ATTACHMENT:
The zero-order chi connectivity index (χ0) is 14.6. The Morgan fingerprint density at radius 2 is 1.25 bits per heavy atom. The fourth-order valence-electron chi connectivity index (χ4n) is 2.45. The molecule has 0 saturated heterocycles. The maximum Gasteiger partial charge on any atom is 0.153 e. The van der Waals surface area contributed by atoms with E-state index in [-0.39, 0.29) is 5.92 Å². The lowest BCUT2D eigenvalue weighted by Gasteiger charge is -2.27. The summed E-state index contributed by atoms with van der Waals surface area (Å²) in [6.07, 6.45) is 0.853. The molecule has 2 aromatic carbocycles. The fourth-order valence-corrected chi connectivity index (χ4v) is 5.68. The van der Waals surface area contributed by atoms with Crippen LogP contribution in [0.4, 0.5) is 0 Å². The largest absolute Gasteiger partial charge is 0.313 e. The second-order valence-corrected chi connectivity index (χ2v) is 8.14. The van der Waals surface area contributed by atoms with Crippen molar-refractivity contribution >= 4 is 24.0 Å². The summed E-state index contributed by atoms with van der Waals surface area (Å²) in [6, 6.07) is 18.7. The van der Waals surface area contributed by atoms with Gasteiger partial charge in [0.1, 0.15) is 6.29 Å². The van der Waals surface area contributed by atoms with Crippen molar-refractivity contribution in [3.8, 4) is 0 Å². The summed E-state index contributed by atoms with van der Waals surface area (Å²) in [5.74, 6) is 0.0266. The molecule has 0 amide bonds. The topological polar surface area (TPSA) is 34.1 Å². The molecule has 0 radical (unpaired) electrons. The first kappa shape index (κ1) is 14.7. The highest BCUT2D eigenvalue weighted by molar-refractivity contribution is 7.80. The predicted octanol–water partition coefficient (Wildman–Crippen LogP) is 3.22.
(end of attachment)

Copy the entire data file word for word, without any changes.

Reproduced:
The zero-order chi connectivity index (χ0) is 14.6. The Morgan fingerprint density at radius 2 is 1.25 bits per heavy atom. The fourth-order valence-electron chi connectivity index (χ4n) is 2.45. The molecule has 0 saturated heterocycles. The maximum Gasteiger partial charge on any atom is 0.153 e. The van der Waals surface area contributed by atoms with E-state index in [-0.39, 0.29) is 5.92 Å². The lowest BCUT2D eigenvalue weighted by Gasteiger charge is -2.27. The summed E-state index contributed by atoms with van der Waals surface area (Å²) in [6.07, 6.45) is 0.853. The molecule has 2 aromatic carbocycles. The fourth-order valence-corrected chi connectivity index (χ4v) is 5.68. The van der Waals surface area contributed by atoms with Crippen LogP contribution in [0.4, 0.5) is 0 Å². The largest absolute Gasteiger partial charge is 0.313 e. The second-order valence-corrected chi connectivity index (χ2v) is 8.14. The van der Waals surface area contributed by atoms with Crippen molar-refractivity contribution >= 4 is 24.0 Å². The summed E-state index contributed by atoms with van der Waals surface area (Å²) in [6, 6.07) is 18.7. The van der Waals surface area contributed by atoms with Gasteiger partial charge in [0.1, 0.15) is 6.29 Å². The van der Waals surface area contributed by atoms with Crippen molar-refractivity contribution in [3.8, 4) is 0 Å². The summed E-state index contributed by atoms with van der Waals surface area (Å²) in [5.74, 6) is 0.0266. The molecule has 0 amide bonds. The topological polar surface area (TPSA) is 34.1 Å². The molecule has 0 radical (unpaired) electrons. The first kappa shape index (κ1) is 14.7. The highest BCUT2D eigenvalue weighted by molar-refractivity contribution is 7.80. The predicted octanol–water partition coefficient (Wildman–Crippen LogP) is 3.22.